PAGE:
Iraqi-backed Kurdish guerrillas launched a new attack against their Kurdish rivals in northern Iraq Thursday and, farther to the north, Turkish warplanes roared across the border to bomb a third Kurdish faction in mountain redoubts.
The renewed fighting between Massoud Barzani’s Kurdish Democratic Party and Jalal Talabani’s Patriotic Union of Kurdistan, combined with Turkey’s air raid along the border, left the Kurdish-inhabited region of northern Iraq mired in conflict with no end in sight despite what President Clinton has described as a successful U.S. intervention and the reported pullback of Iraqi army armor and artillery.
Barzani’s fighters said they attacked the Talabani-led forces at first light Thursday morning to expand and consolidate control of the roads around Irbil, the Kurds’ intended capital that Barzani seized last Saturday with help from Iraqi tanks, artillery and troops dispatched by President Saddam Hussein. The Iraqi assault, including an estimated 30,000 troops, prompted Clinton to order two days of missile attacks in southern Iraq.
In another retaliatory move to tighten pressure on the Iraqi leader, Clinton expanded northward - from the 32nd parallel to the 33rd - the “no-fly” zone that has been enforced in southern Iraq since shortly after the 1991 Persian Gulf War. But France, which helps patrol the zone from a base in Saudi Arabia, rebuffed an attempt by Secretary of State Warren Christopher in Paris Thursday to persuade the French to participate in enforcement of the enlarged portion of the zone.
The French reluctance reflected opposition in principle to Clinton’s attacks on Iraq and irritation at being asked to join in carrying out a decision made only in Washington.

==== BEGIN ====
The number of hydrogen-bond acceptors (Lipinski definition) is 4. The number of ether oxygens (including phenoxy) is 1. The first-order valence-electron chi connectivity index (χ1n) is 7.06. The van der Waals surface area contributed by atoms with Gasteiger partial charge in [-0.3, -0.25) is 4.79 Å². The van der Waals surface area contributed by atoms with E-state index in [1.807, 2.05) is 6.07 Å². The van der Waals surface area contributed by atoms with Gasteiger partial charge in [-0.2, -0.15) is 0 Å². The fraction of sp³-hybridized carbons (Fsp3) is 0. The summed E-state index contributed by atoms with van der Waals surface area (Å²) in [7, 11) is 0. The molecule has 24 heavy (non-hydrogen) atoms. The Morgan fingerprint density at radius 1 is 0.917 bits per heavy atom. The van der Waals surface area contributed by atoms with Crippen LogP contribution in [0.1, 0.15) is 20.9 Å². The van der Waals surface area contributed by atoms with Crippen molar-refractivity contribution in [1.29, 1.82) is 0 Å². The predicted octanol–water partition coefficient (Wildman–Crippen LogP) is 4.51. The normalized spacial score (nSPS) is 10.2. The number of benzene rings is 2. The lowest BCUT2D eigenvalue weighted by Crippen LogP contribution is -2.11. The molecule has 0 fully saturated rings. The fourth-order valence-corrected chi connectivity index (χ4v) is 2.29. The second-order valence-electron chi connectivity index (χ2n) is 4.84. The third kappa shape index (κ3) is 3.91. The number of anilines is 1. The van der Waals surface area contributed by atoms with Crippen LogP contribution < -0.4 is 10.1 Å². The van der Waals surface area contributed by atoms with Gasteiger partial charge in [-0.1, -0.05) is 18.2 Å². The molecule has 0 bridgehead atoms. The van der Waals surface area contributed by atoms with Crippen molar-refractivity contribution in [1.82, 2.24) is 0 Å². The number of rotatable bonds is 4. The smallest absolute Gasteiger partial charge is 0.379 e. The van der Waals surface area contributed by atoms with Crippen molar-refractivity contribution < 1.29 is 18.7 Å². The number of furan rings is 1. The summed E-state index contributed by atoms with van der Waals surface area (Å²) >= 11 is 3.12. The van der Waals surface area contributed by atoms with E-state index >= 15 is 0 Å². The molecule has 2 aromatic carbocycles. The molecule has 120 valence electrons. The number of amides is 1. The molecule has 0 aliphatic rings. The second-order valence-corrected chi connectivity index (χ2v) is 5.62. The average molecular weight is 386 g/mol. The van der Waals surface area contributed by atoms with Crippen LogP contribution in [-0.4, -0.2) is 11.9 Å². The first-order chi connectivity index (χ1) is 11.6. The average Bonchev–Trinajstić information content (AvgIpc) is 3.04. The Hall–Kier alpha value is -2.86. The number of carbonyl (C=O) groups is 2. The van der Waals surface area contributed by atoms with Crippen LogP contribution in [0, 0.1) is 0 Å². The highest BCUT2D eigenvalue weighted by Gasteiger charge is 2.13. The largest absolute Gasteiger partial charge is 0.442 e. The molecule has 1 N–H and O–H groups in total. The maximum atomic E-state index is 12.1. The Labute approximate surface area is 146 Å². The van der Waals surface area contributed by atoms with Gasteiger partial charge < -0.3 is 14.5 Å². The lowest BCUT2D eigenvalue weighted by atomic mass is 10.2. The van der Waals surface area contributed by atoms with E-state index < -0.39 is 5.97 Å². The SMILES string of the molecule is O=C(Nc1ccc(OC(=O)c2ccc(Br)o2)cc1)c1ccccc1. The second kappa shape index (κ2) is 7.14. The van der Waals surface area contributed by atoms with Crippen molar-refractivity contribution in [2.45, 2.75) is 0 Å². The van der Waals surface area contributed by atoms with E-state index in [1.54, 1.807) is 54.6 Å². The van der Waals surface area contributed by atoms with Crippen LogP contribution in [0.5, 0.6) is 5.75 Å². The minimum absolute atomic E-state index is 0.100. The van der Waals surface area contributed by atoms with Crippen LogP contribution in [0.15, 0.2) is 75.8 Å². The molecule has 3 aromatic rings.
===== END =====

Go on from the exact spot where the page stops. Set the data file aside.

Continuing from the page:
The Turkish Foreign Ministry in Ankara described Turkey’s air attacks in northern Iraq as “limited” and gave no estimate of damage or casualties. Officials said they were designed to prevent guerrillas of the separatist Kurdistan Workers Party, or PKK, from launching raids into Turkey from a dozen havens set up in the northern Iraqi border mountains inhabited by sympathetic Iraqi Kurds.
Turkish officials said they also intend to establish a “security zone” on Iraq’s side of the troubled border, in effect asserting the right for the Turkish army to operate in Iraqi territory whenever it decides to strike against PKK guerrillas there. This was the first time Turkey has announced such a zone, although Turkish troops frequently have crossed the border since the Gulf War in pursuit of the PKK guerrillas fighting to set up an independent Kurdish state in Turkey.
xxxx OTHER DEVELOPMENTS Arabs burn Clinton’s effigy Hundreds of Arabs burned an effigy of President Clinton and shouted anti-Western slogans Thursday to protest two days of U.S. missile attacks. Iraq, meanwhile, denounced the attacks as a “war crime” and urged the United Nations to condemn the American action.
Building consensus difficult U.S. and British diplomats failed Thursday to overcome Russian opposition to a resolution against Iraq’s incursion into a protected area of the Kurdish north. After hours of intense negotiations, the 15-member Security Council agreed to try again today to forge a common stand against the Iraqi move.
Perry: Missiles performed well The 44 cruise missiles the U.S. Navy and Air Force fired at Iraq’s air defense network this week performed as expected and none strayed into populated areas, Defense Secretary William Perry said Thursday. He said the available evidence indicates that the missiles, which use satellite signals to find their targets, landed within about 40 feet of their assigned targets. Some targets were destroyed, while others sustained only moderate damage, Perry said in an interview with CNN at the Pentagon.
Billions spent containing Iraq Keeping Saddam Hussein “in his box,” as U.S. officials call their post-Gulf War strategy, has cost the United States more than $3 billion and tied up a lot of military resources since 1991. - From wire reports